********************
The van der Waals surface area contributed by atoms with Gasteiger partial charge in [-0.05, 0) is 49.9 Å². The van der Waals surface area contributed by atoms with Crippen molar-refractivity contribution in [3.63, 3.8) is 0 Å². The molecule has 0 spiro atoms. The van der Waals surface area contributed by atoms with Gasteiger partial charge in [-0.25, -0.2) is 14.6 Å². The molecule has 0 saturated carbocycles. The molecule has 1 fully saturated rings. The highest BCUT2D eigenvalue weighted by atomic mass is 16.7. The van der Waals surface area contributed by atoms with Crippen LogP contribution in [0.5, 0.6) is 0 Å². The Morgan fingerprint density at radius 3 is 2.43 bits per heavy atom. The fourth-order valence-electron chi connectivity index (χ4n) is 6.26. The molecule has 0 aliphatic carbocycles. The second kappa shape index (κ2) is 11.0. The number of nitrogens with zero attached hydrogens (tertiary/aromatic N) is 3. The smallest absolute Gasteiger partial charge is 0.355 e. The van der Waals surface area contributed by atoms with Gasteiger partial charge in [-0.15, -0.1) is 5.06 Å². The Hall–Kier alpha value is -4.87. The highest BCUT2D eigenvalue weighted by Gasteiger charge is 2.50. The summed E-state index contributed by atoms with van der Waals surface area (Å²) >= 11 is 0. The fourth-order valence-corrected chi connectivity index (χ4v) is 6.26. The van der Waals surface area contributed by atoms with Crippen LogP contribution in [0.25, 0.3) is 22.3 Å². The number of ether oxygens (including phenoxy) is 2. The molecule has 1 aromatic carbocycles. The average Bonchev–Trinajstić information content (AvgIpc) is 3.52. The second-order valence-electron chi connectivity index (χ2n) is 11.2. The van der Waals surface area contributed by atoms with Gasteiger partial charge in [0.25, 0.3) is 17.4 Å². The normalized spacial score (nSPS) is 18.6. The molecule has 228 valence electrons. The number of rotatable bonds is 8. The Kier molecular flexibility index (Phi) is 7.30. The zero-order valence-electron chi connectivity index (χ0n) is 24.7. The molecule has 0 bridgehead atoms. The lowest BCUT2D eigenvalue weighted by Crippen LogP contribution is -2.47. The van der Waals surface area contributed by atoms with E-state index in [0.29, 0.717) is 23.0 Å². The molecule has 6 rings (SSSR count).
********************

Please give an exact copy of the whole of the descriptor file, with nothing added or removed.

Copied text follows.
The van der Waals surface area contributed by atoms with Gasteiger partial charge in [-0.05, 0) is 49.9 Å². The van der Waals surface area contributed by atoms with Crippen molar-refractivity contribution in [3.63, 3.8) is 0 Å². The molecule has 0 spiro atoms. The van der Waals surface area contributed by atoms with Gasteiger partial charge in [-0.25, -0.2) is 14.6 Å². The molecule has 0 saturated carbocycles. The molecule has 1 fully saturated rings. The highest BCUT2D eigenvalue weighted by atomic mass is 16.7. The van der Waals surface area contributed by atoms with Crippen LogP contribution in [0.5, 0.6) is 0 Å². The Morgan fingerprint density at radius 3 is 2.43 bits per heavy atom. The fourth-order valence-electron chi connectivity index (χ4n) is 6.26. The molecule has 0 aliphatic carbocycles. The second kappa shape index (κ2) is 11.0. The number of nitrogens with zero attached hydrogens (tertiary/aromatic N) is 3. The smallest absolute Gasteiger partial charge is 0.355 e. The van der Waals surface area contributed by atoms with Gasteiger partial charge in [-0.15, -0.1) is 5.06 Å². The Hall–Kier alpha value is -4.87. The highest BCUT2D eigenvalue weighted by Gasteiger charge is 2.50. The summed E-state index contributed by atoms with van der Waals surface area (Å²) >= 11 is 0. The fourth-order valence-corrected chi connectivity index (χ4v) is 6.26. The van der Waals surface area contributed by atoms with Crippen LogP contribution in [0.25, 0.3) is 22.3 Å². The number of ether oxygens (including phenoxy) is 2. The molecule has 1 aromatic carbocycles. The average Bonchev–Trinajstić information content (AvgIpc) is 3.52. The second-order valence-electron chi connectivity index (χ2n) is 11.2. The van der Waals surface area contributed by atoms with Gasteiger partial charge in [0.25, 0.3) is 17.4 Å². The normalized spacial score (nSPS) is 18.6. The molecule has 228 valence electrons. The number of rotatable bonds is 8. The Kier molecular flexibility index (Phi) is 7.30. The zero-order valence-electron chi connectivity index (χ0n) is 24.7. The molecule has 0 bridgehead atoms. The lowest BCUT2D eigenvalue weighted by Crippen LogP contribution is -2.47. The van der Waals surface area contributed by atoms with E-state index in [0.29, 0.717) is 23.0 Å². The molecule has 6 rings (SSSR count).